We all know how horrible BYB's are.
But the question is, because demand far exceeds supply, if you're not getting a puppy from a reputable breeder, what do you do?
Anyone have an answer to that? Not really, right? Because no one wants to post the unpalatable but obvious answers here. The possible answers are:
1. Keep waiting, perhaps for years, perhaps forever.
2. Give up and don't get a Golden Retriever puppy.
3. Buy from a backyard breeder, puppy mill, pet store, or Craigslist.
Does anyone have any other
answers? What solutions would you suggest for someone stuck in this situation? Anyone? Bueller??? Everyone here who has ever posted that people should only buy from reputable breeders who do the core clearances should answer this question, even if the answer is, "It's a problem, and I have no idea."
This is a very complex problem and I'm not sure there is
an answer. People who do their research and try to learn about the breed they want to buy sometimes end up here, on the Forum, and many eventually seem to find a pup from a good breeder. They may have to wait, they may have to travel across the country, they may have to jump through a few hoops, but they find a way. But they're obviously a minority. IMHO the problem with the whole Golden Retriever market - and with the markets for many other things in modern society - lies with the people who want it now
. There are a lot of these people around: I would venture to guess that they're the majority. We live in a world that values immediacy. There's nothing available locally right now? Let's order from Amazon. Or, in the case of Golden Retrievers, let's find an English Creme website, click on "Buy Now", pay with a credit card and have a puppy delivered to the doorstep. It's the nature of the modern consumer society. I'm not sure we can do a lot to change it, much as we'd like to.
There's a second problem: education and information. These days, everyone is an expert. Most don't know what they don't know. So they read a couple of social media articles on Golden Retrievers, learn that English Cremes are the way to go, and end up choosing a dog for its colour. They simply don't know that other criteria exist, or that Golden Retrievers are subject to some nasty genetic conditions, or even that English Cremes don't come from England. And then they defend their choice because they don't want
to know that they may have made a mistake. It's a common thing these days, people defending the indefensible. Again, I'm not sure there's much we can do to change it. It's become a top-down, cultural thing that we're probably going to live with for a long time.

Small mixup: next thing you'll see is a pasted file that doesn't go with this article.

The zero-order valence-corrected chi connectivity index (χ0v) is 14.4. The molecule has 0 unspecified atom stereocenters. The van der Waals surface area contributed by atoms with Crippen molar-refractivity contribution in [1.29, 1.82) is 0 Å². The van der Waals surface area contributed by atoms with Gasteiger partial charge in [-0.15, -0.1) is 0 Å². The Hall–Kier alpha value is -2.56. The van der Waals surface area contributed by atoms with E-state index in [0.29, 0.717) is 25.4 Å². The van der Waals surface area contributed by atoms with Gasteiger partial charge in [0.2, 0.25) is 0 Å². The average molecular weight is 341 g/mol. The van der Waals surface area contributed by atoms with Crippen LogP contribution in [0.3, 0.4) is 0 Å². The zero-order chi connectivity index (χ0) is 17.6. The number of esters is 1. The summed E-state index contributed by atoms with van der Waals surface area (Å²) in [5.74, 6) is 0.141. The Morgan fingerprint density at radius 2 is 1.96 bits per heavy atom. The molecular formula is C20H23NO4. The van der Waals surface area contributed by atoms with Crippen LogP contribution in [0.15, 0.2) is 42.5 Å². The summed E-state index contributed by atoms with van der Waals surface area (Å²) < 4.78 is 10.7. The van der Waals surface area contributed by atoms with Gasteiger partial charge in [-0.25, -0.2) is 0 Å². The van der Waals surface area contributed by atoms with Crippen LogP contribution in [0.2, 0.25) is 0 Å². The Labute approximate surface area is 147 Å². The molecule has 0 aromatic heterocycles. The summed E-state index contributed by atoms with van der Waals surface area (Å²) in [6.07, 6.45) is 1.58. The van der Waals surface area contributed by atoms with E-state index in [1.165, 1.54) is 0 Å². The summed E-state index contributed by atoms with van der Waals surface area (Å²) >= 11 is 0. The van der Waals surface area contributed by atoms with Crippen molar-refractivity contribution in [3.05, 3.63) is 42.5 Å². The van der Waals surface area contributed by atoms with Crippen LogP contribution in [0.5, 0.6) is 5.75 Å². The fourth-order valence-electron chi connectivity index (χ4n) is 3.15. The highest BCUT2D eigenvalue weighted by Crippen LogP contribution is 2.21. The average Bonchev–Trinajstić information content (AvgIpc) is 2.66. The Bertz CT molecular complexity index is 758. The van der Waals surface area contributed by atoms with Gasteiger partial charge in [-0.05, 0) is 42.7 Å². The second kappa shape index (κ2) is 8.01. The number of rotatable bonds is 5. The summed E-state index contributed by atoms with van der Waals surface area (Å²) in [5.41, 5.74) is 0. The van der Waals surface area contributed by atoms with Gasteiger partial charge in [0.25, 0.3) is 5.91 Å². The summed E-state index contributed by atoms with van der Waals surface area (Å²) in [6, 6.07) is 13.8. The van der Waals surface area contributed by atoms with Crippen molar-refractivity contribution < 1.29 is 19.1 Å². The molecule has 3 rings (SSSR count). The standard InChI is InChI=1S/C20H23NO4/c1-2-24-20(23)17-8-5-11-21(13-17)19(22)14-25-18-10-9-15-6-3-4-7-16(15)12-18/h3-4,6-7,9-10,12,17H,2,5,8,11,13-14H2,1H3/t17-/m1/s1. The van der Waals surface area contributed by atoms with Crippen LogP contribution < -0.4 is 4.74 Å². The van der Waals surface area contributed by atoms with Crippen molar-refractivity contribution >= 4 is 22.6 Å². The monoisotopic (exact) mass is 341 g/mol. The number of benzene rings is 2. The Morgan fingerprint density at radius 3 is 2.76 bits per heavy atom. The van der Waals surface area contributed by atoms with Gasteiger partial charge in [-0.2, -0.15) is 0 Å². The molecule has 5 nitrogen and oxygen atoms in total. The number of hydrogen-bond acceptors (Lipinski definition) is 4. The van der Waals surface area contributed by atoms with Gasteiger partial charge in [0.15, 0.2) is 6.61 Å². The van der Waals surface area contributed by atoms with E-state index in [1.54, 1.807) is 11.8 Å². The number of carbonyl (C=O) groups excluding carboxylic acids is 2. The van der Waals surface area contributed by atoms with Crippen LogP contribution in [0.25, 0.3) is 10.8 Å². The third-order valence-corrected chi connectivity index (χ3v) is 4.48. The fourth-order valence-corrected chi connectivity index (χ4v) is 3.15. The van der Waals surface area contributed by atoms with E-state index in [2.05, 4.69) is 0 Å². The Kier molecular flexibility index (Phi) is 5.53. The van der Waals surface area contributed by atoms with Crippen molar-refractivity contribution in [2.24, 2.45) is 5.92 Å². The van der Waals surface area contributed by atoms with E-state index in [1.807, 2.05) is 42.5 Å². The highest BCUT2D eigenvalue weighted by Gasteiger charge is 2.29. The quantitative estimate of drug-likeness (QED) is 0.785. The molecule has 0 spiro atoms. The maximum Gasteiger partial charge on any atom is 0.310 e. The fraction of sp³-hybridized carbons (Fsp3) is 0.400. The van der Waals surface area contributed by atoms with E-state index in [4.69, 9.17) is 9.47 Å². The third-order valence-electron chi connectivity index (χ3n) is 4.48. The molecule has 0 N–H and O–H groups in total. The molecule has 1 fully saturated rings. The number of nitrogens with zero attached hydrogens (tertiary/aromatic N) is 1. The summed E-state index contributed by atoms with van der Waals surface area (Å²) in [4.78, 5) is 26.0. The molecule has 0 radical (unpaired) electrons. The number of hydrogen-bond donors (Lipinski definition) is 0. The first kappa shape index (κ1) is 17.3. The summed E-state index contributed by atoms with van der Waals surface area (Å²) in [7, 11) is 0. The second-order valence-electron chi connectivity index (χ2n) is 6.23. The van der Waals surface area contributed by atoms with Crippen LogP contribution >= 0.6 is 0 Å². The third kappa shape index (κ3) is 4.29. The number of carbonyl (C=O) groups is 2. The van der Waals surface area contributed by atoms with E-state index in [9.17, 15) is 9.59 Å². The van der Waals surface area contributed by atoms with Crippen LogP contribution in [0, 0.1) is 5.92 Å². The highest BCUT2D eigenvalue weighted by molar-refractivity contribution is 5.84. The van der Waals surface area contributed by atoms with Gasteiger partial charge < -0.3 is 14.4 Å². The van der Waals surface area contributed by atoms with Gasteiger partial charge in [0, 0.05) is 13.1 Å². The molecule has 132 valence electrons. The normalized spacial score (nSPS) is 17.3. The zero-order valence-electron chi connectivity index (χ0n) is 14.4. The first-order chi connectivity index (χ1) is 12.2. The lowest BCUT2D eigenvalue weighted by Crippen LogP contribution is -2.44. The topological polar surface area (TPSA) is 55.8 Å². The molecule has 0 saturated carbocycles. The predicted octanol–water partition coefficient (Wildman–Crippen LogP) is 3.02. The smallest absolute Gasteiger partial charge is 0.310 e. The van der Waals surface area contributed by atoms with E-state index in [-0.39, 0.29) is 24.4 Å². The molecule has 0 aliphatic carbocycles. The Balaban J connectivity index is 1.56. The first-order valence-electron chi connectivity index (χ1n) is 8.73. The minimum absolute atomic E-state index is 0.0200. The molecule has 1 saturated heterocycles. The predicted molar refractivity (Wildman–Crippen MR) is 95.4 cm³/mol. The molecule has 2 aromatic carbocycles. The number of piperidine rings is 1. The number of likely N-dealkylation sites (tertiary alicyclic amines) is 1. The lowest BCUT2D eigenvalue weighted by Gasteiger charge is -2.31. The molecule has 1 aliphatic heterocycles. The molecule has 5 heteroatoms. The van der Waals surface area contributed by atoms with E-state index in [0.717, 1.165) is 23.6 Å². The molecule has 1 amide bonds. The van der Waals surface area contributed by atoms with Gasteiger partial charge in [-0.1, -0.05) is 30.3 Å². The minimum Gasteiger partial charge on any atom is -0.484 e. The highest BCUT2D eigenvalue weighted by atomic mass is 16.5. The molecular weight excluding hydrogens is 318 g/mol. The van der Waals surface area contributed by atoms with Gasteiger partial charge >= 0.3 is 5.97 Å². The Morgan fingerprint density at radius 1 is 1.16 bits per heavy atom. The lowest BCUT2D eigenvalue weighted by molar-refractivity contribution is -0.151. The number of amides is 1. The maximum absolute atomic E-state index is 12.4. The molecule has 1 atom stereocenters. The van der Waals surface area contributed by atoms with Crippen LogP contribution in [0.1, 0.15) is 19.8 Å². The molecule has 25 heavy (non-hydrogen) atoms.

The difficulty with our modern Internet-based world is that nothing can be managed any more. Back in the day (yes, I'm old), it was easier to address problems at the local level, but you can't do that now because "local" doesn't really exist any more. People who don't want to follow the rules, or who don't know that rules exist, aren't dependent on breed clubs or local shows for referrals, or on the local community for customers. They don't have
to learn in order to survive. They simply create a website with a few nice pictures and a few superficial descriptions, and there are always people who will press the "Buy Now" button.
Is there a middle road? Maybe. New breeders who do some of the clearances, former BYBs who have produced problem pups in the past and now try to do clearances, albeit inadequately? On the Forum we tend to direct people away from these breeders on the grounds that they're not following breed guidelines. But should we? I don't know. Maybe. Probably. Or perhaps there are situations in which "good enough" will do the job. Or not. I'm not a breeder so I can't really say. Is "good enough" better than the "Buy Now" button? Do we stop striving for excellence in all situations and accept that, for many people, "good enough" is the way to go?
I can't answer that. And as I said at the beginning, I don't even know if there is
FWIW, the first time I looked for a puppy, I consulted people and eventually found a breeder who produced the type of dog I wanted. Then I waited. Eventually there was a pup for me. The second time, I did essentially the same thing: consulted, contacted a couple of breeders, dithered, then made up my mind and waited. Eventually there was a pup for me. I'm old. We're used to waiting for stuff. As my parents always told me, "If it's not worth waiting for, it's not worth having". I don't hear that much these days. I guess I'm a dinosaur.